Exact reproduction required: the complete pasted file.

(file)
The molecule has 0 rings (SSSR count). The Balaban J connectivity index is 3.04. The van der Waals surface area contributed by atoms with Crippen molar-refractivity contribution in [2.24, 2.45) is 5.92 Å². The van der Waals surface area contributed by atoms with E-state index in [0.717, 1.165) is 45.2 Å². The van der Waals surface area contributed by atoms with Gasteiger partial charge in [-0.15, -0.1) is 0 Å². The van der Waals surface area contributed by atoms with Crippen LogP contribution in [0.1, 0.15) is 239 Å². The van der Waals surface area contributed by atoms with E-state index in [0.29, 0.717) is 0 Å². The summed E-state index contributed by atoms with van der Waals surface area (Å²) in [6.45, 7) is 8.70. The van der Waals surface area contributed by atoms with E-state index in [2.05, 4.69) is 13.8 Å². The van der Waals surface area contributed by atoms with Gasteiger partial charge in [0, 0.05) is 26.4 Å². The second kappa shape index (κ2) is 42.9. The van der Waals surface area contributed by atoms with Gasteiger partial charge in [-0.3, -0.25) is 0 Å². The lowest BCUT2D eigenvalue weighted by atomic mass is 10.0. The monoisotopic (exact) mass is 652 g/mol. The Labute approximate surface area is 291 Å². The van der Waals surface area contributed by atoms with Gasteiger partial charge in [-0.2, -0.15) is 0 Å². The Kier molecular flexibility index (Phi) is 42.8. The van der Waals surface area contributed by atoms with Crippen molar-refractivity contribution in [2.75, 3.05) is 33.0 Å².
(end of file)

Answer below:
The molecule has 0 rings (SSSR count). The Balaban J connectivity index is 3.04. The van der Waals surface area contributed by atoms with Crippen molar-refractivity contribution in [2.24, 2.45) is 5.92 Å². The van der Waals surface area contributed by atoms with E-state index in [0.717, 1.165) is 45.2 Å². The van der Waals surface area contributed by atoms with Gasteiger partial charge in [-0.15, -0.1) is 0 Å². The van der Waals surface area contributed by atoms with Crippen LogP contribution in [0.1, 0.15) is 239 Å². The van der Waals surface area contributed by atoms with E-state index in [0.29, 0.717) is 0 Å². The summed E-state index contributed by atoms with van der Waals surface area (Å²) in [6.45, 7) is 8.70. The van der Waals surface area contributed by atoms with E-state index in [2.05, 4.69) is 13.8 Å². The van der Waals surface area contributed by atoms with Gasteiger partial charge in [0, 0.05) is 26.4 Å². The second kappa shape index (κ2) is 42.9. The van der Waals surface area contributed by atoms with Gasteiger partial charge in [-0.3, -0.25) is 0 Å². The lowest BCUT2D eigenvalue weighted by atomic mass is 10.0. The monoisotopic (exact) mass is 652 g/mol. The Labute approximate surface area is 291 Å². The van der Waals surface area contributed by atoms with Gasteiger partial charge in [-0.2, -0.15) is 0 Å². The Kier molecular flexibility index (Phi) is 42.8. The van der Waals surface area contributed by atoms with Crippen molar-refractivity contribution in [2.75, 3.05) is 33.0 Å².